Edward Albee’s A Delicate Balance is ostensibly about boundaries amongst family and friends—when not to violate the sanctity of privacy. However, the author’s implicit theme—the unprepared-for plague of fear—is at odds with the play’s meanderings and throws everything off. Can only guess why: perhaps Albee hadn’t yet reached his own middle-aged angst to be able to get at the terror of not feeling validated or loved. Something else is off too—tone. If it’s accepted that this is meant to be familial drama, and it was played originally as such on Broadway and in this version, the only possibility of surviving as play is for the audience to fill in the fear not there and that doesn’t make for an evening of satisfaction. The American Film Theatre reading Albee adapted and Tony Richardson directed is so clumsily structured that its single chance to survive is to be performed as a West End comedy. When Betsy Blair as a venomous Lady-in-Waiting slaps shrill Lee Remick and the rest of the cast—Katharine Hepburn, Paul Scofield, Joseph Cotten and Kate Reid—just stands by without intervening, as if waiting for the juicy retaliation, the action loses aim and begs to be farce. But we’re not laughing; Albee’s sneering, snobby contempt for his creatures gets in the way. (He must have received the vibes as he would later direct a pure comedy version to high acclaim.) Because Richardson directs seriousness into the veneered surfaces about the disease of fear and the dread of privacy invaded, Scofield, as commanding as he tries to be in his climatic bantering with Cotten, is stunningly conflicted, confused and confusing. He’s responding to the key revelation that Cotton’s need for safe harbor against his sudden swell of fear won’t be considered, despite that fact they’ve been friends for forty years. And Cotton plays with such dignity that when the disclosure comes we can’t figure out if he’s emoting truthfully or dropping a bomb meant to be shocking ironic hilarity. Hepburn, with a watch on each wrist and in Dalmatian-spotted caftan and then the classiest of its kind brown & black kimono designed by Margret Furse, starts out elevating the playwright’s puffery to a sphere of poetic farting while sneaking her customary glances at the camera and using her old trick of laughing as she’s talking, only to sink in a malaise of insecurity. (She admitted that she never understood what Albee was writing about, a concern shared by Vivien Leigh who, before her death, was scheduled to do the play in England.) Looking terrific in her “Charlie’s Angels” hair, Remick is just about as 70s shallow yet she’s amusing—if a bit embarrassing: at times she reminds us of Patty Duke’s Neely—as naughty adult child crabbing away at mother Hepburn and daddy Scofield in the solarium. Reid, who took over from Kim Stanley (she displeased Hepburn during rehearsals), suffers from a case of the boozed uglies—she’s the nightmare Sara Gilbert might one day face in the mirror—but she’s more than adequate. Photographed in London by David Watkins, who had numerous problems moving the camera about the house. Albee won the Pulitzer Prize for the play, clearly as consolation over the previous decision not to grant the award for Whos Afraid of Virginia Woolf? due to its language.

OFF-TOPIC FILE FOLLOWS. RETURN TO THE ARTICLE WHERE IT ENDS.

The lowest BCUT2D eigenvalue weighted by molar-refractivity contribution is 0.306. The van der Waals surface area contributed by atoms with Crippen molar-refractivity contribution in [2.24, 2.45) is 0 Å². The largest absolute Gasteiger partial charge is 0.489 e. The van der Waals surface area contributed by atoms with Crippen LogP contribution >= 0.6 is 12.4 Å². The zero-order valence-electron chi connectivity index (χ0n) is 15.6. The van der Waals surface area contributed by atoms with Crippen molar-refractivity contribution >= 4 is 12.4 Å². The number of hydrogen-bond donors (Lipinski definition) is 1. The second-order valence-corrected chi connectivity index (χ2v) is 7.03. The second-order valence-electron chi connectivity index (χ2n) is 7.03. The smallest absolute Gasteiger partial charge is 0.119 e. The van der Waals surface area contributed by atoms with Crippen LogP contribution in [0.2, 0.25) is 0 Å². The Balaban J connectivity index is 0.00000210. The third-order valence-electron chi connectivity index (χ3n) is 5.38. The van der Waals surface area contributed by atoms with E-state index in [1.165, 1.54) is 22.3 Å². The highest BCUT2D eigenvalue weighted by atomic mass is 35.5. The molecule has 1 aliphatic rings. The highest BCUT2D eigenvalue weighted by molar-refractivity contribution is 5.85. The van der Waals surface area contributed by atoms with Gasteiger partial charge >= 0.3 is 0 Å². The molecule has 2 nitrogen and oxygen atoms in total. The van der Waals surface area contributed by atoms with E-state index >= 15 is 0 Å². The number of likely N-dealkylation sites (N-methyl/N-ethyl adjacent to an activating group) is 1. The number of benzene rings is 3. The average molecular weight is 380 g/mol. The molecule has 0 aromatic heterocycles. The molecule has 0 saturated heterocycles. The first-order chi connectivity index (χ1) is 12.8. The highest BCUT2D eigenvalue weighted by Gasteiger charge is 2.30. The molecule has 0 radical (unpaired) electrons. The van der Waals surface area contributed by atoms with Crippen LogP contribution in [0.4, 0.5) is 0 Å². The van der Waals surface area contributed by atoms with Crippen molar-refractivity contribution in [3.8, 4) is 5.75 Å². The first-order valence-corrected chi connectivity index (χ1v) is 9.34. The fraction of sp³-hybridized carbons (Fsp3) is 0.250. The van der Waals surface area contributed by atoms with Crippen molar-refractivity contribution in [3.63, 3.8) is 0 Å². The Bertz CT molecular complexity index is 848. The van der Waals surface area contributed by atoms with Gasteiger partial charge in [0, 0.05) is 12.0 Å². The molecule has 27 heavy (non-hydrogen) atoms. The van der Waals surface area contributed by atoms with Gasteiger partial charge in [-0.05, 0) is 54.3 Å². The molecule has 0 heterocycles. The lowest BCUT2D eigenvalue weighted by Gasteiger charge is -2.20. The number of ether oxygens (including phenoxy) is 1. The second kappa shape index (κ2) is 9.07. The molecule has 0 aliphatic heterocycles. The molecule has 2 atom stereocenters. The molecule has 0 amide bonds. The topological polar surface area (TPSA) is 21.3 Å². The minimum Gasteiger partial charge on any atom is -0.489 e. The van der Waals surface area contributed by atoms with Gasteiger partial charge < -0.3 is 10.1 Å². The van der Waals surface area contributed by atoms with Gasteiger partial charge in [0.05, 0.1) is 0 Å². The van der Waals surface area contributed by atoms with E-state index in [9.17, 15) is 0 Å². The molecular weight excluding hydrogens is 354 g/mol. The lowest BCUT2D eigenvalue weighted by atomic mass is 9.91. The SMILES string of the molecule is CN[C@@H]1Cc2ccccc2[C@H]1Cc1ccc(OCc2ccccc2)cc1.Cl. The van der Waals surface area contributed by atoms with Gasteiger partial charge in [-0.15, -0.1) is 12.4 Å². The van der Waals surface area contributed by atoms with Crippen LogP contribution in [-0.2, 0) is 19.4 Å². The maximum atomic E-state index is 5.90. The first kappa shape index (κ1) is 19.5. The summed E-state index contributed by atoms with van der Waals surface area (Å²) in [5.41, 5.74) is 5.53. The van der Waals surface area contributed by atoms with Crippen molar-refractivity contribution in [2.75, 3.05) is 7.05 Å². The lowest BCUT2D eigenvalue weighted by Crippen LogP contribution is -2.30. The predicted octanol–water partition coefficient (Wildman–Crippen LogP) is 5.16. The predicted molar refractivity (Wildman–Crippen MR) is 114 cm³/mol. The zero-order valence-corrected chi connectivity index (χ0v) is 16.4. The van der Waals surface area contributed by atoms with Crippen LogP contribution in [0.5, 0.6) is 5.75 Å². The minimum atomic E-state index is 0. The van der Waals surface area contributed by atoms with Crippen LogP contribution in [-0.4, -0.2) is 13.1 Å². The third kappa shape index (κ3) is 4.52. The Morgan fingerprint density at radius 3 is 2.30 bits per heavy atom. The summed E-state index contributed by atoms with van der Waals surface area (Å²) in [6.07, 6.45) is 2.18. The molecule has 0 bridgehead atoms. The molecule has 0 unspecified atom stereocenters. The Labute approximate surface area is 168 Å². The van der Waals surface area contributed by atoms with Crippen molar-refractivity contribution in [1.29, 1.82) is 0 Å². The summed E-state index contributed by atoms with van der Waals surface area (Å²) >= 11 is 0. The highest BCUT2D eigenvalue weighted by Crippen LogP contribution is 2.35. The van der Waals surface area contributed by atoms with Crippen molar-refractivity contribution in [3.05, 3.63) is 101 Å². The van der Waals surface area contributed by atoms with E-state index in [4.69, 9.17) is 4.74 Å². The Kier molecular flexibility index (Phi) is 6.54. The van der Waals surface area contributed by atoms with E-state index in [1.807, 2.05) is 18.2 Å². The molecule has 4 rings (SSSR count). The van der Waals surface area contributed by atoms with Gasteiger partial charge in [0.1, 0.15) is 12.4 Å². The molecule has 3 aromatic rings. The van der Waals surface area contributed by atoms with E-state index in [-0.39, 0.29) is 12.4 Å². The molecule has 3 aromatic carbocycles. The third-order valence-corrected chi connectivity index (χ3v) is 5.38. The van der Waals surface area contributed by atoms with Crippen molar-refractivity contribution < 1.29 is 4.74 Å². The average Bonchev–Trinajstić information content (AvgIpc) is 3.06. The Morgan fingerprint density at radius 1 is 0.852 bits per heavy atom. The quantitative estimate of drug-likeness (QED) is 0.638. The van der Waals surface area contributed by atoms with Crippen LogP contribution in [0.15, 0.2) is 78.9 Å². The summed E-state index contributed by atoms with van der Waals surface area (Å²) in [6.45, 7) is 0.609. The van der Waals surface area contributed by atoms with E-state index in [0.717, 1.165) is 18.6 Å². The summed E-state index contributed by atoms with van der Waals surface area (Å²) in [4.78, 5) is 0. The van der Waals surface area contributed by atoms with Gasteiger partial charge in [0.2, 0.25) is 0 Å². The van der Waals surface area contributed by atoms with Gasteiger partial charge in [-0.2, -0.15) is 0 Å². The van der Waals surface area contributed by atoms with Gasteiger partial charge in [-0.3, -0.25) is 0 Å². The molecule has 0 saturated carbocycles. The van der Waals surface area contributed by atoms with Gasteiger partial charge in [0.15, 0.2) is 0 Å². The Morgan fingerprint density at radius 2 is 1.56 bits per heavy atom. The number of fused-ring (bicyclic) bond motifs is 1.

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Text COPYRIGHT © 2005 RALPH BENNER  All Rights Reserved.